MINI Clubman 2007 review
New load-lugging version of MINI is impressive, but is is it up to scratch when you add Hot Chocolate trim?
The Clubman is set to follow in the wheeltracks of its big-selling hatchback brother – even in entry-level trim. MINI’s hugely desirable brand image is as strong as ever, while the normally aspirated 1.6-litre petrol engine makes the Clubman fun to drive and very economical. The extra space at the rear is also welcome, but the gimmicky Clubdoor is less successful. Although it is pricey compared with mainstream rivals, buyers can also look forward to rock-solid resale values – as long as they specify air-conditioning.
It’s MINI’s full Monty – but this car is wearing its very own outfit! You can get the distinctive Hot Chocolate paintwork pictured here only on the new Clubman. The finish isn’t available on the hatchback model.
We’ve already been impressed by the more practical new load-lugging version of the trendy supermini. But is the entry-level Cooper variant up to scratch?
The metalwork is identical to that on any other Clubman, so it features the same extended roofline and rear-hinged Clubdoor behind the driver.
A van-style tailgate gives access to the boot, with 260 litres of luggage space. Fold the rear seats, and this increases to a generous 930 litres. The cabin has the same stylish design as more expensive models, although this car’s budget status is apparent from the minimal amount of factory kit.
Air-con doesn’t come as standard, and the optional Chili Pack fitted to our Cooper will set you back an extra £2,015. It includes manual air-con, a trip computer, front foglamps, bigger alloys and sports seats. The Leather Lounge Hot Chocolate trim seen here adds another £895 and the Hot Chocolate paint finish £280.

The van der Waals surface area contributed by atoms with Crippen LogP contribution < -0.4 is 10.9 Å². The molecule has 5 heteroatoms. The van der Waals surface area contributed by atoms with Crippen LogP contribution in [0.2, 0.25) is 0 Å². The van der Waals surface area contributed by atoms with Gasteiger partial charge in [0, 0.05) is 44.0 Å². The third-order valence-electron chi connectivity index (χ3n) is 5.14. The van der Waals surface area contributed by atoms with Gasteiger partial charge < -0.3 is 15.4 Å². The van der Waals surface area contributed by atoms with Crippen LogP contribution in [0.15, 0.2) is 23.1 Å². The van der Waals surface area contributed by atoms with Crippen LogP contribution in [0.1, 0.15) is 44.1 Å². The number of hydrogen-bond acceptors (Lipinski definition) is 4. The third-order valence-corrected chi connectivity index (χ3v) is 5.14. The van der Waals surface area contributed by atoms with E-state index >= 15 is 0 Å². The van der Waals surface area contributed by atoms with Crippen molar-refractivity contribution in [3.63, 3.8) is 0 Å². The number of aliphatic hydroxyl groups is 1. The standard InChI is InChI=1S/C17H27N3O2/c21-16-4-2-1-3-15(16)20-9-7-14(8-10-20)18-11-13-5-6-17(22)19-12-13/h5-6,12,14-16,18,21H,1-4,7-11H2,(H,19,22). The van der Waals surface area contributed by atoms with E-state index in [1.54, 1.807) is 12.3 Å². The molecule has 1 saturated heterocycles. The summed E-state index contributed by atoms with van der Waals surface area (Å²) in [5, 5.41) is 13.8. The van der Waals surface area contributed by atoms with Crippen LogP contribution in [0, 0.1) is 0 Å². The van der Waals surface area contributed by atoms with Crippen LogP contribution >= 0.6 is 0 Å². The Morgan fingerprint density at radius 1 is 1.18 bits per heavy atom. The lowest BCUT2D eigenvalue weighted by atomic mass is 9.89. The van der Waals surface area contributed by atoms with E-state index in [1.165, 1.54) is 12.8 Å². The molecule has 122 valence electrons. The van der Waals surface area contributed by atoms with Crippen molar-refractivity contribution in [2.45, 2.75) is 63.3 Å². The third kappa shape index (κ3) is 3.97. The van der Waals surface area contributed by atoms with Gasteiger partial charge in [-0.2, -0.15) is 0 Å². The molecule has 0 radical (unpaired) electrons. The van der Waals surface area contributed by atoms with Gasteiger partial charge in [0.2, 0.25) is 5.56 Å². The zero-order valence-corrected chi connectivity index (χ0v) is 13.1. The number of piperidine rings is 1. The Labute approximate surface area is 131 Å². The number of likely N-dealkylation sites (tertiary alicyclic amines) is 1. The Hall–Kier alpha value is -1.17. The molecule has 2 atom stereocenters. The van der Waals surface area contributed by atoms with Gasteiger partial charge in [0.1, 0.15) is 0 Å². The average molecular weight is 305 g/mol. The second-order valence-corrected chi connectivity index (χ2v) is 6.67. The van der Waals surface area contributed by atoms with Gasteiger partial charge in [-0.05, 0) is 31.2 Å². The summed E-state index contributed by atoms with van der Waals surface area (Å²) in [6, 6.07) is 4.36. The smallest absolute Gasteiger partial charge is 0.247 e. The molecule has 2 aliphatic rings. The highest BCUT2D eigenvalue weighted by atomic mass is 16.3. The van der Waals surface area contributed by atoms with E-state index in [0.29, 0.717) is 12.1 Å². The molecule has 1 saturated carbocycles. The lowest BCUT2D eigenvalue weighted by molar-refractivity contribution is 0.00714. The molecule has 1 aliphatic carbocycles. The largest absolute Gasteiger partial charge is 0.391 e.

Choose the matching upholstery without the Chili pack, however, and its price rises to a hefty £1,345. Add the stylish panoramic sunroof, and the cost goes up by a further £680.
On the road, as you might expect, the normally aspirated 1.6-litre petrol engine lacks the fizz of the more powerful turbocharged motor in the Cooper S. However, it still puts in a respectable performance, and covers 0-62mph in 9.8 seconds. Thanks to the latest stop-start technology and brake regeneration – both of which are included as standard – the entry-level Clubman outscores the top-of-the-range petrol model at the pumps, returning an excellent 51.4mpg and emitting 132g/km of CO2.
Owners get to enjoy outstanding handling, too. The three-door MINI is famous for its poise and balance, and the Clubman manages to combine its agility with added stability, thanks to its longer wheelbase.
Incisive steering and supple suspension also prove that choosing the cheapest model doesn’t involve sacrificing any fun. What’s more, decent refinement makes the Cooper a fine long-distance companion. You don’t get as many toys to play with, though, so a good look at the options list is advisable. With such a wide selection, it’s easy to get carried away, but shop carefully and your Cooper should hold its value far better than cheaper mainstream rivals. However, the unusual paint could be the most expensive Hot Chocolate you ever order...
Rival: Renault Clio Sport Tourer The new load-carrying version of the Clio will hit these shores early next year, bringing with it more traditional accommodation than the quirky Clubman offers. It’s expected to be more practical than its British-built competitor. And, with prices set to start from around £11,500, the Renault will be the cheaper purchase.